U.N.I.D.O.S.Posted: April 1, 2013
Mexican American Studies existed peacefully for almost a decade, and Denise shared with us the warm memories and crucial insights that she attributes to her time in MAS. MAS was a series of classes that gave teachers an opportunity to communicate diverse perspectives on history and literature, as well as engage students in the process and discourse of social change and community involvement. She explained that the classes themselves were formatted to be particularly inclusive and stimulating, with everyone sitting in family-style circles. Some of the MAS classes opened with a poem by Luis Valdez. The poem is called “In Lak’ech,” a Mayan phrase that is best translated to “You are my other me”. Students read books such as…
Through these lessons, Denise explained that she began to develop an analysis of systemic inequality that was pivotal for her and still propels her organizing today. She recalled specifically the realization that low-income students of color were being set up to fail. While their career fair was an opportunity to enroll in the military, wealthier students’ fairs were full of recruiters from prestigious colleges, even Harvard. Segregation in Tucson became conspicuous and unacceptable for MAS students. In addition to the program being a catalyst for analysis, it was also an enormous success in narrowing the achievement gap for underserved Chicano youth. According to district’s records, students in the program had higher test scores and graduated at nearly 90 percent rates. Gabe, a Chicano-Jewish student organizer, was not a participant in MAS. He spoke to us about his own upbringing in a mixed household, and his learned distaste for speaking Spanish. He expressed that this self-loathing process, referred to as indigenization, is widespread and powerful in Chicano and Latino youth. Gabe wishes that he had learned the love and respect for his culture that MAS encouraged, and sees much merit in the program for this reason.
Gabe and Denise traced the attack on Ethnic Studies back to 2006 when United Farm Workers organizer, Dolores Huerta, visited Tucson High School as a guest lecturer and made a comment about republicans “hating Latinos”. Tom Horne, then the State Superintendent of Public Instruction, was outraged. He sent a Latina employee to the high school to correct this grave misrepresentation. The students, silenced and offended by his cheap rebuttal, objected. During her address a group of MAS students silently raised their fists in protest, and eventually walked out.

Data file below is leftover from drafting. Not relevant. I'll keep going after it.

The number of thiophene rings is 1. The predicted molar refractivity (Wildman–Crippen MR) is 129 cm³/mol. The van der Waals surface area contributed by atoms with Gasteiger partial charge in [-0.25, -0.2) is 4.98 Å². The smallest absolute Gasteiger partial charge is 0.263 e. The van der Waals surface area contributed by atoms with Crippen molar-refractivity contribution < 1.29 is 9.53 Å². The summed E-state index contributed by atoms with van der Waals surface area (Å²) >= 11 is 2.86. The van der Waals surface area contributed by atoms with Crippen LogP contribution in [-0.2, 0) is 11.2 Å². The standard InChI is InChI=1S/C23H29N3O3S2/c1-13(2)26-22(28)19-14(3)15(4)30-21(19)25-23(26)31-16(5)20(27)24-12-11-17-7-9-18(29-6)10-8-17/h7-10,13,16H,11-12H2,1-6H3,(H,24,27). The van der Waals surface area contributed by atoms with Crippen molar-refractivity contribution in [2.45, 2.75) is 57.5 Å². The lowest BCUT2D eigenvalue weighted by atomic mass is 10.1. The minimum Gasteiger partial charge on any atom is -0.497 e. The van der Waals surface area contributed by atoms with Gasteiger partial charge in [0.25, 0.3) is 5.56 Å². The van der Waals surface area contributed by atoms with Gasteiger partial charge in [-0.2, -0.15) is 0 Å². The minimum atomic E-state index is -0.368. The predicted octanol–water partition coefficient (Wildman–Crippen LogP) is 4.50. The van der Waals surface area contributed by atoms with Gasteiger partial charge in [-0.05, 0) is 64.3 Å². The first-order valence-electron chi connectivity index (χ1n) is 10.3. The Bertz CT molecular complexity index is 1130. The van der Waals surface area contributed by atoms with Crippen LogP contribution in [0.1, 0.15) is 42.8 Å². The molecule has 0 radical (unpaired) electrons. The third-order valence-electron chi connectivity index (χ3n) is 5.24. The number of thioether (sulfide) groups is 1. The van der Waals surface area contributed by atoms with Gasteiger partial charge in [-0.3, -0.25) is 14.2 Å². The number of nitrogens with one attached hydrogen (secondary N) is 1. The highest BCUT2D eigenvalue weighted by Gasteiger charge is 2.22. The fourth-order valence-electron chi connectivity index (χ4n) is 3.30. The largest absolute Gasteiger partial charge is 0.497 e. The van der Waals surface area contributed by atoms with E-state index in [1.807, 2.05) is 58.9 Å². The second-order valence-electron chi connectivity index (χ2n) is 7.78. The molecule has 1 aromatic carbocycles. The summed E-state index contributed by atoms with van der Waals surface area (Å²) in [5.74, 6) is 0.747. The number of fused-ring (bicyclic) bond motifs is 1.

This interaction sparked widespread condemnation and fear of the program amongst various Arizona legislatures and social conservatives. The program was accused of inciting the overthrow of the United States government, and breeding hostile forms of ethnic solidarity. Out of this paranoia, HB2281 (officially signed as ARS 15-112) was born. The policy was crafted on a state level, signed by Jan Brewer, and prohibited any curriculum that was designed for a particular ethnic group or encouraged ethnic solidarity or resentment. John Huppenthal, the current Arizona Superintendent of Public Instruction, had the MAS program reviewed under this new legislature. He had run for office on a platform of “stopping La Raza”, and had every intention of keeping this promise. Unfortunately, after lengthy review, his auditors did not find MAS to be out of compliance with ARS 15-112. The program was outlawed regardless.
In April 2011, the school board, in an attempt to comply with RS 15-112, was planning to vote to relegate the MAS core curriculum into electives. Gabe and Denise describe this moment as pivotal in their organizing. Just before the meeting started, nine young people stormed the boardroom. Struggling with security guards, the students successfully chained themselves to the boardmembers’ chairs and began to chant, “Our education is under attack—what do wedo? We fight back!” A gathering of supporters filled the boardroom, thesidewalk and both traffic lanes of the street outside. Denise recalls that this was the first time the students were really listened to. They demanded attention and the right to defend the programs they loved.
Denise and Gabe were kind enough to share with us their “Declaration of Intellectual Warriors”, a proposal they fashioned in partnership with allying groups, and are submitting in response to the TUSD Unitary Status Plan. The Unitary Status Plan was proposed to bring an end to the longstanding school desegregation case, Fisher, et al., Mendoza, et al. v. TUSD, CV 74-90 TUC DCB. The plan strives to provide equal educational opportunities to African American and Latino students, without the direct reinstitution of MAS. Denise and Gabe expressed concern that while these reforms would establish curriculum covering a range of histories and struggles, it was staunchly standardized, and would not enliven students in the same manner as the MAS program. The pedagogy had been oppressed, they joked.
Their demands include:
UNIDOS is fighting constantly to protect and expand EthnicStudies. They envision education that promotes diversity, justice, and equity, and they choose to frame education as a human right. They believe that truly relevant curriculum sheds light on the pervasive inequities within education, and stimulates social change. As a participant in the Border Studies Program I am honored to speak and work with these devoted and powerful young people.